The U.S. dollar continued rising against major currencies on Tuesday amid signs that the U.S. economy is improving and speculations that the Federal Reserve may unwind its large-scale monetary easing program.
The dollar was underpinned by better-than-expected retail sales data released on Monday as consumption accounts for approximately 70 percent of U.S. economic growth.
The advance estimates of U.S. retail and food services sales for April unexpectedly increased 0.1 percent, following a 0.5 percent drop in March, the Commerce Department reported Monday.
The figure indicated consumers' demand remained solid and eased worries that the federal government's tax hikes may have exerted negative pressure on the world's largest economy.
Moreover, while both the Bank of Japan (BOJ) and the European Central Bank have expanded monetary easing measures recently, Federal Reserve officials have reportedly been debating if it should wind down its bond-buying program, which also benefited the dollar.
After rising for four consecutive days, the dollar-yen rate broke through the level of 102 on Tuesday and reached the highest level in more than four years.
The yen has been slipping sharply against the greenback since the BOJ decided to purchase 1.4 trillion dollars of bonds in the next two years on April 4 to reach a 2-percent inflation target and fight against a two-decade long deflation.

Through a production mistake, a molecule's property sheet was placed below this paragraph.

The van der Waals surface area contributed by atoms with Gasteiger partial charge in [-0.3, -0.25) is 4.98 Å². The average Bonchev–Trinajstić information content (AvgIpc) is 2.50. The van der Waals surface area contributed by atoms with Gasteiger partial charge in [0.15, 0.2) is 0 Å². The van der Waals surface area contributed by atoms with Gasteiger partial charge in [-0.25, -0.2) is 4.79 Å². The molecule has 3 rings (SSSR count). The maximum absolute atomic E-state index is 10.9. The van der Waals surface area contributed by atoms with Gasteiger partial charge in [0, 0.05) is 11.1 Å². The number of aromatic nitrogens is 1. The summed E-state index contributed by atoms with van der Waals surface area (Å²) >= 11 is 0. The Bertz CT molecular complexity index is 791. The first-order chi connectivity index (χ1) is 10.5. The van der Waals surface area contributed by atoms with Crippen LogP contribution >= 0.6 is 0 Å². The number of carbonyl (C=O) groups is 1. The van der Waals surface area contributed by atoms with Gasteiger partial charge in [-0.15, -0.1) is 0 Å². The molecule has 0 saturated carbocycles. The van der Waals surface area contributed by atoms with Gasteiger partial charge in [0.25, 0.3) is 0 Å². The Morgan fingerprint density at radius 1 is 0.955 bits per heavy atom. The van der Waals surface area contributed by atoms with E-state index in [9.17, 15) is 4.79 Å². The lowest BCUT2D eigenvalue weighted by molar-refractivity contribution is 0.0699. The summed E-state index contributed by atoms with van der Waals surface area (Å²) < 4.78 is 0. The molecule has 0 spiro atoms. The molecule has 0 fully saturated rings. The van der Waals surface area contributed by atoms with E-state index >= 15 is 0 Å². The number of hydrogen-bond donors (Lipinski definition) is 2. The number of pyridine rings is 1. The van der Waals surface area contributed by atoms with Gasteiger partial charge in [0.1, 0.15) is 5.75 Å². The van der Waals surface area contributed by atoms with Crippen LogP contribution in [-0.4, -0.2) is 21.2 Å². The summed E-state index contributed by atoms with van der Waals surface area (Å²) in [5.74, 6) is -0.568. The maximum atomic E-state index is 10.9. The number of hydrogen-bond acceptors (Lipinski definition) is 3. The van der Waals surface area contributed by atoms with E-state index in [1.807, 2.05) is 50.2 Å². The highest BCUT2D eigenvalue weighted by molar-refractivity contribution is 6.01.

More on the economic front, the U.S. Labor Department said Tuesday that U.S. import prices fell 0.5 percent in April, which indicated that inflation pressure has weakened in the country and also supported the dollar.
In late New York trading, the euro fell to 1.2937 dollars from 1.2970 dollars of the previous session and the British pound dropped to 1.5221 dollars from 1.5290 dollars. The Australian dollar slipped to 0.9878 dollars from 0.9953 dollars.
The dollar bought 102.3 Japanese yen, higher than 101.93 yen of the previous session. It edged up to 0.9658 Swiss francs from 0. 9585 Swiss francs and went up to 1.0178 Canadian dollars from 1. 0108 Canadian dollars of the previous trading day.